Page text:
Testing Relationship between Inflation, M2 (Broad Money) and Private Sector Credit in Pakistan
Authors: Zeeshan Fareed, Muhammad Awais Baloch, Rab Nawaz Lodhi, Farrukh Shahzad, Bushra Zulfiqar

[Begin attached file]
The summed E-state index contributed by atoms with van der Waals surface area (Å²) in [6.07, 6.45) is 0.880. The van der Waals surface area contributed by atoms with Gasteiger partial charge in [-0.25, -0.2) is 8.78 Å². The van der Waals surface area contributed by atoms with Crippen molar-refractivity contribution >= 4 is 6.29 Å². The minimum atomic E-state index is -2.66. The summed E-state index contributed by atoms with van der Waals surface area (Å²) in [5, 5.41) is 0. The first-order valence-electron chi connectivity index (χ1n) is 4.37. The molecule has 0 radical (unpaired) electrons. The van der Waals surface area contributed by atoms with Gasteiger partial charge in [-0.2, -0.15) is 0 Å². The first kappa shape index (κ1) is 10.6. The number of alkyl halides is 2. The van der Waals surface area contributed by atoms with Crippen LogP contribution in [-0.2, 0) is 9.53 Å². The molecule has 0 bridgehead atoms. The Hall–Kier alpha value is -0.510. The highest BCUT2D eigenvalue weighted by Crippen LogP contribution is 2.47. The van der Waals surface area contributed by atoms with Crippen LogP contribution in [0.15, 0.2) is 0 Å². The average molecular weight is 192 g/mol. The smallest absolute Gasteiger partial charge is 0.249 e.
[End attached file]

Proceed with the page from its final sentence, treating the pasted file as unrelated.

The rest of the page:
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This research paper examines the impact of inflation with M2 (broad money) and private sector credit in Pakistan and helps to forecast inflation and its affect in Pakistan during the year 1975 to 2008. Inflation is defined as too much money chasing too few goods. Inflation leads to high prices and that affect all mechanism of the market. The rate of inflation is an important macroeconomic indicator that can affect the economic growth. Inflation was in lime light throughout the year, as the rise of global inflation witnessed during the most part of 2008. This paper finds out that an increase in money supply over long-run results in higher rate of inflation. Thus it establishes that inflation is essentially a monetary phenomenon. The results indicate that monetary factors have played a dominant role in recent inflation. Changes in wheat support price influence inflation in short-run, but not in long-run. Thus by using data from 1975-1976 to 2007-2008 period, applying Augmented Dickey-Fuller tests, its finds that the most important determinants of inflation in 2007-2008 were adaptive expectations private sector credit and rising import prices whereas fiscal policy’s contribution to inflation was nominal. Analysis of price multiplier indicates that increase in wheat procurement prices have relatively small effects on overall price levels.